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WEEKLY EMAIL: NOVEMBER 19, 2009


Five Ways to Change the World

FEATURED THIS WEEK : JONATHAN MASSEY

Five Ways to Change the World

"So you want to change the world? Start by changing the built environment." Here architect and educator Jonathan Massey offers a guide, "idiosyncratic and partial," to activism through architecture. Massey¬†describes how the cumulative effects of comparatively ordinary activities — voting, shopping, building a house, organizing a community, throwing a party — can make our lives better — more just, responsible, connected and convivial.
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CENTER FOR LAND USE INTERPRETATION

Urban Crude

Every year 28 million barrels of petroleum are extracted from the 41 fields located within Los Angeles — making L.A. the most urban oil-producing site in the nation. Created by the Center for Land Use Interpretation, and now on exhibit at its gallery in Culver City, Urban Crude¬†photo-documents this metropolitan petroscape — paying special attention to the myriad efforts to camouflage the fact that some 5,000 wells remain active in the second most populous city in the U.S.
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MIMI ZEIGER

Our Design Decade

Design USA, marking ten years of the National Design Awards program, opened last month at the Cooper-Hewitt. Mimi Zeiger describes an exhibition that balances a celebration of innovative (and often pricey) artifacts with recognition of our recessionary times.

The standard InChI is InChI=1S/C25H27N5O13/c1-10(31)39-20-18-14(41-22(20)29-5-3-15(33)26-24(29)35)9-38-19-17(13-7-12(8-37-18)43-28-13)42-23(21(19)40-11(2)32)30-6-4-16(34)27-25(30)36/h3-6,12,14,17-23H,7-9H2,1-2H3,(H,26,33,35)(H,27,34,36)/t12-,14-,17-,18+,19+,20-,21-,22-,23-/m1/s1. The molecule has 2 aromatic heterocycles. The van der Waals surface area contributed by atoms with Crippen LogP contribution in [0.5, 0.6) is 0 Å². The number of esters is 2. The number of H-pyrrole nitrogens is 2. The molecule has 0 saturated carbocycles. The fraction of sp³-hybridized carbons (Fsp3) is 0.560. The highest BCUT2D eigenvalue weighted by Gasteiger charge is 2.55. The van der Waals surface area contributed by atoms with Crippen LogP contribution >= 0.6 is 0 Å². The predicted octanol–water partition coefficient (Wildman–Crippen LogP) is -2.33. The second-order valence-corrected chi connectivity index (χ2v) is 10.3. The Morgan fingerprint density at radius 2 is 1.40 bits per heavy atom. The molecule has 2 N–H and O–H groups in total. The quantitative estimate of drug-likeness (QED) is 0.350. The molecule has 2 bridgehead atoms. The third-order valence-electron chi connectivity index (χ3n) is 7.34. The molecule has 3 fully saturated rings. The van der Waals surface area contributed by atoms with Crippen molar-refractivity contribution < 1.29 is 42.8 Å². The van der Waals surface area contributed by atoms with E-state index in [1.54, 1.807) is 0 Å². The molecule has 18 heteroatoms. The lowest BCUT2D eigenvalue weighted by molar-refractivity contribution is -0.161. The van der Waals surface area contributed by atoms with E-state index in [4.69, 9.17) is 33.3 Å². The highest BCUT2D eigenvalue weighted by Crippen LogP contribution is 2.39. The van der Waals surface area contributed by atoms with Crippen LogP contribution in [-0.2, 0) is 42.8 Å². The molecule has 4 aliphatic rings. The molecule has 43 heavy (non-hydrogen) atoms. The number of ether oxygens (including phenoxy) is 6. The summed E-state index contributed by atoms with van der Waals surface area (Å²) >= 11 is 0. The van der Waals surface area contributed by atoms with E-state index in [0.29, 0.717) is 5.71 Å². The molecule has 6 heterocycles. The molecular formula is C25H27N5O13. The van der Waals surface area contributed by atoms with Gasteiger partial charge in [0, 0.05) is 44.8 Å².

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PLACES ARCHIVE: SUMMER 1983

An Interview with James Turrell

A 1983 interview with James Turrell, then beginning his transformation of the Roden Crater. The monumental work is scheduled to open to the public in 2012.
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University of Michigan,  Taubman College of Architecture and Urban Planning

PARTNER SCHOOL

University of Michigan, Taubman College of Architecture and Urban Planning
The fields of architecture and urban planning are poised to undergo dramatic changes. Beginning in the nineties, we saw the emergence of the "star" architect as a cultural force and the consolidation of architecture as an agent for physical and economic change in cities across the world. The 2008 Summer Olympics in Beijing were a culmination of this era and a demonstration of the potential power of architecture. However, this model of practice has already shown its limits, its weaknesses, and its flaws. It is safe to say that a new generation of practitioners will not be able to follow in the footsteps of its predecessors and, more importantly, should not.

RECENT BOOKS RECEIVED

Shift: SANAA and the New MuseumShift: SANAA and the New Museum
Joseph Grima & Karen Wong, editors



Outside Lies Magic: Regaining History and Awareness in Everyday PlacesOutside Lies Magic: Regaining History and Awareness in Everyday Places
John R. Stilgoe

194X: Architecture, Planning, and Consumer Culture on the American Home Front194X: Architecture, Planning, and Consumer Culture on the American Home Front
Andrew M. Shanken

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